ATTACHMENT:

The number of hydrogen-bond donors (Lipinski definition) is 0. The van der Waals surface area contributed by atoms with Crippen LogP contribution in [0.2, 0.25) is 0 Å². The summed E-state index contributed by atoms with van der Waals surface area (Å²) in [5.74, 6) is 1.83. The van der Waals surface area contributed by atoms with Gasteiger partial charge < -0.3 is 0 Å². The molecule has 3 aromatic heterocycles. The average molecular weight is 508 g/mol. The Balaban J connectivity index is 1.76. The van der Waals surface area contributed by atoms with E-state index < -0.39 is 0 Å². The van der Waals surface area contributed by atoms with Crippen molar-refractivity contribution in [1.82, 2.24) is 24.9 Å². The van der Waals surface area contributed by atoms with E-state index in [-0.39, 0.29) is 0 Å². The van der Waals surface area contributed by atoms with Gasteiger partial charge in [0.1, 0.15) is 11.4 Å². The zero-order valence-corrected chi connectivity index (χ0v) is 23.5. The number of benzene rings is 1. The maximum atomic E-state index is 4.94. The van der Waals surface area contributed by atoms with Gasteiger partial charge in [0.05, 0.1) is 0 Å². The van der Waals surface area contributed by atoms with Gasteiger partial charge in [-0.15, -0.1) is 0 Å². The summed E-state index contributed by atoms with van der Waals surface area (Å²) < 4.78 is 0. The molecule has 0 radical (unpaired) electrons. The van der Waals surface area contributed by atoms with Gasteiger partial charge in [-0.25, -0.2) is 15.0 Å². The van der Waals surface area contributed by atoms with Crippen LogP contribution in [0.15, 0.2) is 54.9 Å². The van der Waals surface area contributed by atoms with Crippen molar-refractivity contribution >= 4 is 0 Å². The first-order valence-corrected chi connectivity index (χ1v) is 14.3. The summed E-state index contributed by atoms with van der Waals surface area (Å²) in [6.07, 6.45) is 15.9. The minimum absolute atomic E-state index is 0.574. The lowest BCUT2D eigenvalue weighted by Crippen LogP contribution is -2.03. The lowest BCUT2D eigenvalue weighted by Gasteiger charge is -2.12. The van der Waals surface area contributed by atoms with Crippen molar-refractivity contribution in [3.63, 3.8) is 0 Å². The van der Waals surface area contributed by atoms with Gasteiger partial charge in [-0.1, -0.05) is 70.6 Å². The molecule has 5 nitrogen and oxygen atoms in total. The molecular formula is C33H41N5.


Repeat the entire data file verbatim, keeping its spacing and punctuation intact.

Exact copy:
The number of hydrogen-bond donors (Lipinski definition) is 0. The van der Waals surface area contributed by atoms with Crippen LogP contribution in [0.2, 0.25) is 0 Å². The summed E-state index contributed by atoms with van der Waals surface area (Å²) in [5.74, 6) is 1.83. The van der Waals surface area contributed by atoms with Gasteiger partial charge < -0.3 is 0 Å². The molecule has 3 aromatic heterocycles. The average molecular weight is 508 g/mol. The Balaban J connectivity index is 1.76. The van der Waals surface area contributed by atoms with E-state index < -0.39 is 0 Å². The van der Waals surface area contributed by atoms with Crippen molar-refractivity contribution in [1.82, 2.24) is 24.9 Å². The van der Waals surface area contributed by atoms with E-state index in [-0.39, 0.29) is 0 Å². The van der Waals surface area contributed by atoms with Gasteiger partial charge in [0.1, 0.15) is 11.4 Å². The zero-order valence-corrected chi connectivity index (χ0v) is 23.5. The number of benzene rings is 1. The maximum atomic E-state index is 4.94. The van der Waals surface area contributed by atoms with Gasteiger partial charge in [0.05, 0.1) is 0 Å². The van der Waals surface area contributed by atoms with Gasteiger partial charge in [-0.15, -0.1) is 0 Å². The summed E-state index contributed by atoms with van der Waals surface area (Å²) < 4.78 is 0. The molecule has 0 radical (unpaired) electrons. The van der Waals surface area contributed by atoms with Gasteiger partial charge in [-0.25, -0.2) is 15.0 Å². The van der Waals surface area contributed by atoms with Crippen LogP contribution in [0.15, 0.2) is 54.9 Å². The van der Waals surface area contributed by atoms with Crippen molar-refractivity contribution >= 4 is 0 Å². The first-order valence-corrected chi connectivity index (χ1v) is 14.3. The summed E-state index contributed by atoms with van der Waals surface area (Å²) in [6.07, 6.45) is 15.9. The minimum absolute atomic E-state index is 0.574. The lowest BCUT2D eigenvalue weighted by Crippen LogP contribution is -2.03. The lowest BCUT2D eigenvalue weighted by Gasteiger charge is -2.12. The van der Waals surface area contributed by atoms with Crippen molar-refractivity contribution in [3.63, 3.8) is 0 Å². The van der Waals surface area contributed by atoms with Gasteiger partial charge in [-0.1, -0.05) is 70.6 Å². The molecule has 5 nitrogen and oxygen atoms in total. The molecular formula is C33H41N5.